Article abstract: Roman physician. Considered by many the greatest ancient physician after Hippocrates, Aretaeus wrote the best and most accurate descriptions of many diseases and made landmark studies of diabetes and neurological and mental disorders.
Not even the exact century of Aretaeus (ar-uh-TEE-uhs) of Cappadocia’s birth is known; most scholars agree on the second century c.e., although a few offer the first or third century. Aretaeus’s epithet is “Cappadocian,” implying that he was born in that most eastern of Roman provinces. No other information about his life is certain. Scholars conjecture, however, that he studied in Egypt at Alexandria, founded in 331 b.c.e. as the major center for medical study, research, and teaching. Aretaeus mentions Egypt in his works and describes its geography and some diseases and therapeutics unique to that country. Some scholars believe that Aretaeus also practiced medicine in Rome; he prescribed wines known to second century Rome—namely, Falernian, Fundian, Sequine, and Surrentine.
Aretaeus was an Eclectic by practice and a Pneumatist by training. After Hippocrates in the fifth century b.c.e. there was little advance in the knowledge of disease and its treatment, although there were significant gains at Alexandria in the area of anatomy because of the dissections of human bodies. Instead, post-Hippocratic physicians tended to theorize about medicine as a philosophy and to develop various schools of medicine. Dogmatism and Empiricism were the first schools. The Dogmatists employed theoretical principles; they believed that reason and systematic studies of anatomy and physiology were necessary for the physician. The Empiricists, on the other hand, rejected theory and anatomy; they stressed experience and observation. The “tripod” of the Empiricists’ knowledge was personal observation, researched historical observation, and use of analogy in analyzing unknown cases.
Two schools developed in reaction to the Dogmatists and Empiricists. Methodism, founded in the late first century b.c.e., rejected the theory of the humors so prevalent in Hippocratic medicine and advocated an atomic stance. The Methodists considered disease an interference of the normal position and motion of the atoms in the human body; treatments were prescribed to restore the proper order of the atoms—relaxants to counteract excessive tension, astringents to counteract excessive looseness.
The Pneumatic school, established around 50 c.e. by Athenaeus of Attaleia, stressed pneuma, meaning “vital air” or “breath.” The beliefs of the Pneumatists were a combination of the Stoic philosophy, with its emphasis on primordial matter, the pneuma, from which all life comes, and Hippocratic pathology. Disease occurs when an imbalance of the four humors (blood, phlegm, black bile, and yellow bile) disturbs the pneuma in the human body.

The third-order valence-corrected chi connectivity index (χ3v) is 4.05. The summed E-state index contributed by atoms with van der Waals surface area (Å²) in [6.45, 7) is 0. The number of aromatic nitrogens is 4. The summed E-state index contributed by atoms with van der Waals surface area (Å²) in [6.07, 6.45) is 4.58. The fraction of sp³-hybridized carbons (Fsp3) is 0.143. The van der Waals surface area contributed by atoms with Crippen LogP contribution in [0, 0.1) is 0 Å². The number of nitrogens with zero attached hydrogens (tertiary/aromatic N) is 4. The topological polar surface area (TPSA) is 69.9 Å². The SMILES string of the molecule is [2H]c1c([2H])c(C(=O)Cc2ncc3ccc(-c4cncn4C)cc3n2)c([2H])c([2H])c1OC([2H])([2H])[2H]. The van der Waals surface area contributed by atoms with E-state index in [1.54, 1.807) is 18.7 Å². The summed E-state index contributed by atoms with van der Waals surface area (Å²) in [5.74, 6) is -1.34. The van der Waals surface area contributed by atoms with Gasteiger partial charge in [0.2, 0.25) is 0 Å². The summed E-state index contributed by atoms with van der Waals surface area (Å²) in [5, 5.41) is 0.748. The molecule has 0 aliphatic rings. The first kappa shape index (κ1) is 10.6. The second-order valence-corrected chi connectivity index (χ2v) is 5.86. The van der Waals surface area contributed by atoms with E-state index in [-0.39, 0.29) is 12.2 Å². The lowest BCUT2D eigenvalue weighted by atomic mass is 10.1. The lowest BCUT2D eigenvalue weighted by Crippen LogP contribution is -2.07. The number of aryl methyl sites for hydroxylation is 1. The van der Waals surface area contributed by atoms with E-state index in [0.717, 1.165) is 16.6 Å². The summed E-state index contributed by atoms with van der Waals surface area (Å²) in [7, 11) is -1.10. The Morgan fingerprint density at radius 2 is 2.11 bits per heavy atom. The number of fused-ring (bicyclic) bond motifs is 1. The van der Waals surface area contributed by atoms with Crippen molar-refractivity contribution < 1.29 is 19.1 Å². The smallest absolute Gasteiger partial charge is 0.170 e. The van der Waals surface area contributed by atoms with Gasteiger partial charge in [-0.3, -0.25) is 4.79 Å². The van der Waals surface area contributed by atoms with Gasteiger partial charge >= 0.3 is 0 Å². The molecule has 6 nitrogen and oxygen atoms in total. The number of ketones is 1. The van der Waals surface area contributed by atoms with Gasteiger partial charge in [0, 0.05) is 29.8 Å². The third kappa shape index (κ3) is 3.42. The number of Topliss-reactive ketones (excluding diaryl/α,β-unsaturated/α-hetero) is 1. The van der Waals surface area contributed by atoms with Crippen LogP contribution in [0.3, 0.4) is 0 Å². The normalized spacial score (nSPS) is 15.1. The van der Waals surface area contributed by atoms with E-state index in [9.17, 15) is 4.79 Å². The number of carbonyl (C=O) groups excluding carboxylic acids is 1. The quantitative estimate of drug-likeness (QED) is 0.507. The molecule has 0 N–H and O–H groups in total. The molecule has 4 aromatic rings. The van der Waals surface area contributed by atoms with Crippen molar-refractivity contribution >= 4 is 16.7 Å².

Each of these various schools had both strengths and glaring weaknesses in its theories and practices. The knowledge of these weaknesses, coupled with Roman common sense, which rejected the Greek love of theory, led most Roman physicians, beginning with Archigenes (fl. c. 100 c.e.), to pick and choose among the various doctrines and ideas of the four schools. Such physicians were called Eclectics. That Aretaeus was an Eclectic is obvious from his work: For example, although he followed Pneumatism in its concept of the vital breath and its relation to the four humors, Aretaeus pursued anatomy and physiology avidly, as the Dogmatists did, yet he also relied heavily on observation and experience in the manner of an Empiricist. His emphasis on simple regimens and treatments recalls the Methodist school as well as Hippocrates.
Aretaeus refused to be dogmatic and speculative. He attempted to describe diseases in clear, scientific, and rational terms, and his writings bear the marks of careful thought and extensive clinical experience. Aretaeus wrote seven works, two of which survive: Peri aition kai semeion oxeon kai chronion pathon (On the Causes and Symptoms of Acute and Chronic Diseases, 1856) and Oxeon kai chronion nouson therapeutikon biblion (Book on the Treatment of Acute and Chronic Diseases, 1856). The lost works discussed fevers, surgery, pharmacology, gynecology, and prophylaxis. Aretaeus wrote in Ionic Greek, a dialect that had not been in use for centuries; he chose the Ionic style to imitate Hippocrates, who also wrote in that dialect.
Aretaeus followed the Methodist classification of diseases into chronic and acute; the distinction was made on the course of the disease, that is, whether the disease lasted over a long period of time or was of a short duration and reached a “crisis” (the point in the progress of the disease when the patient recovered or died). Chronic diseases include paralysis, migraine headaches, and insanity, while examples of acute diseases are pneumonia, pleurisy, tetanus, and diphtheria. Aretaeus’s descriptions of these and other diseases show him to be an accurate observer who was concerned more for the patient than for theory itself. His accounts, so important in the history of...
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